The Coastal and Heartland National Estuary Partnership has a new name, but its mission remains the same.

The program, formerly the Charlotte Harbor National Estuary Program, is continuing its work to protect Charlotte Harbor’s shorelines, as well as six other Southwest Florida estuaries from Dona and Roberts Bays in Sarasota County south to Estero Bay in Lee County and their watershed drainage areas.

The program is striving to find more funding for a new living shoreline on the north side of the seawall at Four Points by Sheraton Punta Gorda Harborside hotel.

“Our mission is to serve as a collective, working collaboratively in a consensus-based fashion to further common initiatives and projects for the protection of these resources,” said Jennifer Hecker, CHNEP executive director. “We at the same time of the name change, expanded our boundary to cover the freshwater Caloosahatchee basin in addition to the tidal which we had already covered. This, as well as the name change, has brought in new partners or reengaged former partners, strengthening the partnership and its efforts.”

In April, the Punta Gorda Council approved an action allowing the city to apply for a new National Coastal Resilience Grant that could bring in around $250,000—depending on the size of the project — to help fund a living shoreline.

Due to financial matching costs, CHNEP and project partner The Nature Conservancy opted out of the grant application.

“The city (of Punta Gorda) and The Nature Conservancy—our partners on the Tiki Point Living Shorelines project —decided not to apply because the (financial) match requirements were too high and they didn’t have enough funding,” Hecker said. “It was not our decision to and/or not apply for the grant, we were only going to help to provide cash match towards it if the city and TNC decided to apply, which they didn’t.”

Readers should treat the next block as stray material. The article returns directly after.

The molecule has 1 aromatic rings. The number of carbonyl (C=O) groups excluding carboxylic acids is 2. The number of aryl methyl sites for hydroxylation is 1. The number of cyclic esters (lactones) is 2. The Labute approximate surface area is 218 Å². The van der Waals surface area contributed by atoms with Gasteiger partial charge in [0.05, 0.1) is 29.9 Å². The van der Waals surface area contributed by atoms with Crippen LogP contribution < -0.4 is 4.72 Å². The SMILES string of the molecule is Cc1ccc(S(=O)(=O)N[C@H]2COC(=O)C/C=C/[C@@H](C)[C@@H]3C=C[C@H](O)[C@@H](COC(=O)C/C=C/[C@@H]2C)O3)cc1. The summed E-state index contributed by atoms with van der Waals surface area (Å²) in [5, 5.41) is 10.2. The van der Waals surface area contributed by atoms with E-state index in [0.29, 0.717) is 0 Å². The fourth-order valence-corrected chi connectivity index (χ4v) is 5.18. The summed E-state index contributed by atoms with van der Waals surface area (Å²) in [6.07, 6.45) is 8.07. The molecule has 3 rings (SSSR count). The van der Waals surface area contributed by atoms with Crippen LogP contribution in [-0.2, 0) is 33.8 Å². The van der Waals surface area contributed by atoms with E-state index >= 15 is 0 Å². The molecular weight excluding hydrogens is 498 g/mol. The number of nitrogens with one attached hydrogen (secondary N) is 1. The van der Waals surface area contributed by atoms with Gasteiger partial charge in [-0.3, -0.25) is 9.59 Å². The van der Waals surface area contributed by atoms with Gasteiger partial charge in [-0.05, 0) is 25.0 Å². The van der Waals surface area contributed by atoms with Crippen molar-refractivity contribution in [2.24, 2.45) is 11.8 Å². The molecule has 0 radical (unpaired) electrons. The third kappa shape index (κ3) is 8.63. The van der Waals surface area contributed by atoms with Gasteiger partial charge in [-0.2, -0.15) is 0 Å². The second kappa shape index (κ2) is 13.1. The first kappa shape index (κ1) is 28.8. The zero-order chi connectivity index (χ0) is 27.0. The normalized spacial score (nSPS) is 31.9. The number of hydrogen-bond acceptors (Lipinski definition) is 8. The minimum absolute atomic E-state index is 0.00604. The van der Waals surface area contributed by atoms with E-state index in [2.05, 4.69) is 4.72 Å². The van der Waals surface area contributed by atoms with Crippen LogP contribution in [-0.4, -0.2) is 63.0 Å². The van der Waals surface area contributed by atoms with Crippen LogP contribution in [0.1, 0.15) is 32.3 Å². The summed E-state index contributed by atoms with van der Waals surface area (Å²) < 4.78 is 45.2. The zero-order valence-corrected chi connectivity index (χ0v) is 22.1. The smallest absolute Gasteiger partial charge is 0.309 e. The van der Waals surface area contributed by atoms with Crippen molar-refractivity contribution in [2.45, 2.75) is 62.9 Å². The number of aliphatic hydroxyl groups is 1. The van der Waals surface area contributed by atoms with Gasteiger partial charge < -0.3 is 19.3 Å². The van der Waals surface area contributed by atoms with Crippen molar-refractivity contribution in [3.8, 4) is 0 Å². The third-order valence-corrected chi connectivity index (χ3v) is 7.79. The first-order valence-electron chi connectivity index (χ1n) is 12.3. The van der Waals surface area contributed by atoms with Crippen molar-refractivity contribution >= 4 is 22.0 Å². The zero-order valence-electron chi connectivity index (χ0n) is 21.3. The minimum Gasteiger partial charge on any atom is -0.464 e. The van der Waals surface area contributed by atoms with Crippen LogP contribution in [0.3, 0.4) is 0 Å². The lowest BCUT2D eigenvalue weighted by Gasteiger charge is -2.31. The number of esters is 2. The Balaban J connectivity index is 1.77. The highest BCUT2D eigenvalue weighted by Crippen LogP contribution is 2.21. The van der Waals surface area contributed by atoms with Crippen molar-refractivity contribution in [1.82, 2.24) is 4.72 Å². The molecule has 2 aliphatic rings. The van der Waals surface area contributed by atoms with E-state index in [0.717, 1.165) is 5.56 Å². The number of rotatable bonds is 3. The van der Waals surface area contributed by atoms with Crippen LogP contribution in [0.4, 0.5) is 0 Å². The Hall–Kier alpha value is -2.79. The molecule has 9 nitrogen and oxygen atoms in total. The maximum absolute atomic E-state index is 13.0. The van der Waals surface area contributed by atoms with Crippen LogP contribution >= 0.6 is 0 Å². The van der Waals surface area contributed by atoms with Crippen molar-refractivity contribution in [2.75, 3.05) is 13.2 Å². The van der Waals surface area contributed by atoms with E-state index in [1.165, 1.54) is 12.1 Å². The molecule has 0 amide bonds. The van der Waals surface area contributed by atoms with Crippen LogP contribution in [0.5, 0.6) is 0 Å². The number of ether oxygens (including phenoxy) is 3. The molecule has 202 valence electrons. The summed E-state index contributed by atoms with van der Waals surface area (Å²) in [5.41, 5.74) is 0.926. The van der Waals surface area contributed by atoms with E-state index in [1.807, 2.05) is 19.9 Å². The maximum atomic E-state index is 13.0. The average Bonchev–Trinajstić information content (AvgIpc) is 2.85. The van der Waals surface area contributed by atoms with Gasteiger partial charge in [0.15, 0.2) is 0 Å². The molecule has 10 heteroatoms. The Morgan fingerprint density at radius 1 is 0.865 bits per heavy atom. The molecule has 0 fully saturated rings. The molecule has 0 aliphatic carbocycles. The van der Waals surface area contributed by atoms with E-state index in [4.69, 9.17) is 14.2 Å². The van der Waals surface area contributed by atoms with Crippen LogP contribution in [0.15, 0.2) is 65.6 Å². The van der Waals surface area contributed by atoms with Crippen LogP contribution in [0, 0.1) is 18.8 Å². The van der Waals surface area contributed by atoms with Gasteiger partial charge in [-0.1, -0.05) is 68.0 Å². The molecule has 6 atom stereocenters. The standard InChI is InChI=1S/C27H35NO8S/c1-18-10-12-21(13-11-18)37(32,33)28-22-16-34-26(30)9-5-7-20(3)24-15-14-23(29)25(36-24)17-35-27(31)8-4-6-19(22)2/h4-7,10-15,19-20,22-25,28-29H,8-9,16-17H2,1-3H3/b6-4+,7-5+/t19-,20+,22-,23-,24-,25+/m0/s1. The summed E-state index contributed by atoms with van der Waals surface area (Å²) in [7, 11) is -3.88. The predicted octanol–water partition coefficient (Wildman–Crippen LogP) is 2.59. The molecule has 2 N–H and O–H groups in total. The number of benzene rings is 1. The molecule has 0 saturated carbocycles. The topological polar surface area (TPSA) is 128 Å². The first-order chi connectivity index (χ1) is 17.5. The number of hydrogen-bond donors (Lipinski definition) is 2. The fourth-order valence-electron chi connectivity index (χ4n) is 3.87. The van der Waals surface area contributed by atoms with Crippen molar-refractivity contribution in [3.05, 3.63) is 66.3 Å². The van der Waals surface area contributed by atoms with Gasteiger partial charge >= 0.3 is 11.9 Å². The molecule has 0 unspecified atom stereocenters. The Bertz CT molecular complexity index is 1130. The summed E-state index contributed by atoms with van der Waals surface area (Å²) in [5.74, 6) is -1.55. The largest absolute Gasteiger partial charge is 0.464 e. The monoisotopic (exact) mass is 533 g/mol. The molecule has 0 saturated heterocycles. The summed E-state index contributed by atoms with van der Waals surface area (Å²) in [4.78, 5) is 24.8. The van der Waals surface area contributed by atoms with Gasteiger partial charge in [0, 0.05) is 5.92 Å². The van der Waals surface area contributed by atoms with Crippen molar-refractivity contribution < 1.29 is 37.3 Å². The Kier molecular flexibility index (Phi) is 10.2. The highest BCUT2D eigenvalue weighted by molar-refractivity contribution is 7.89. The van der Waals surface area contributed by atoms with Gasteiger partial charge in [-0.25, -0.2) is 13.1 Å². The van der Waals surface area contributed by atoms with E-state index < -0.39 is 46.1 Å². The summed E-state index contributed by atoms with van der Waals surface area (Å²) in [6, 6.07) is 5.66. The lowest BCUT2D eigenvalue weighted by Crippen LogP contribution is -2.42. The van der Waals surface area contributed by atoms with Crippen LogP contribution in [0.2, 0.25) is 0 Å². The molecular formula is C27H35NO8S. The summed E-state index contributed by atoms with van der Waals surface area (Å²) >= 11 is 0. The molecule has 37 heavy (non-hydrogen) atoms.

Instead, Hecker said CHNEP applied and received a “huge” $600,000 grant related to the 2010 BP oil spill.

“The first of its kind in Southwest Florida,” Hecker said. “We also received a large county contribution from Charlotte County ($130,000) towards (the) same regional hydrological restoration project.”

Living shorelines—often consisting of oyster reefs, mangroves and sea grass—are actively being used to improve water quality in bays and estuaries, to help control wave action and erosion and increase fish populations, according to Hecker.

“These areas have historically experienced a lot of storm effects like hurricanes, and so having these shoreline installations could provide additional protective barriers for the city as well as improving ecological health of the harbor that it borders,” Hecker said.

If completed, the new living shoreline could serve as a model for future projects and promote nature-based shoreline improvements throughout the city for protection and adaptation from future storm events, according to city documents.

CHNEP, which works with the Punta Gorda and other partners, already maintains one living shoreline in Peace River north of Trabue Park in Punta Gorda.

“We have nine different oyster reefs with over 300,000 mature live oysters now on them,” Hecker said. “Each oyster can filter up to 50 gallons of water per day so the more oysters we get in the water, the more our water quality will be improved. Having more mangroves will allow for more of our juvenile fish to make it to adulthood which will increase fish population in the harbor.”

CHNEP was created in 1995 to protect the natural environment of Southwest Florida focusing on improving water quality in estuaries while maintaining the integrity of the natural system as a whole.

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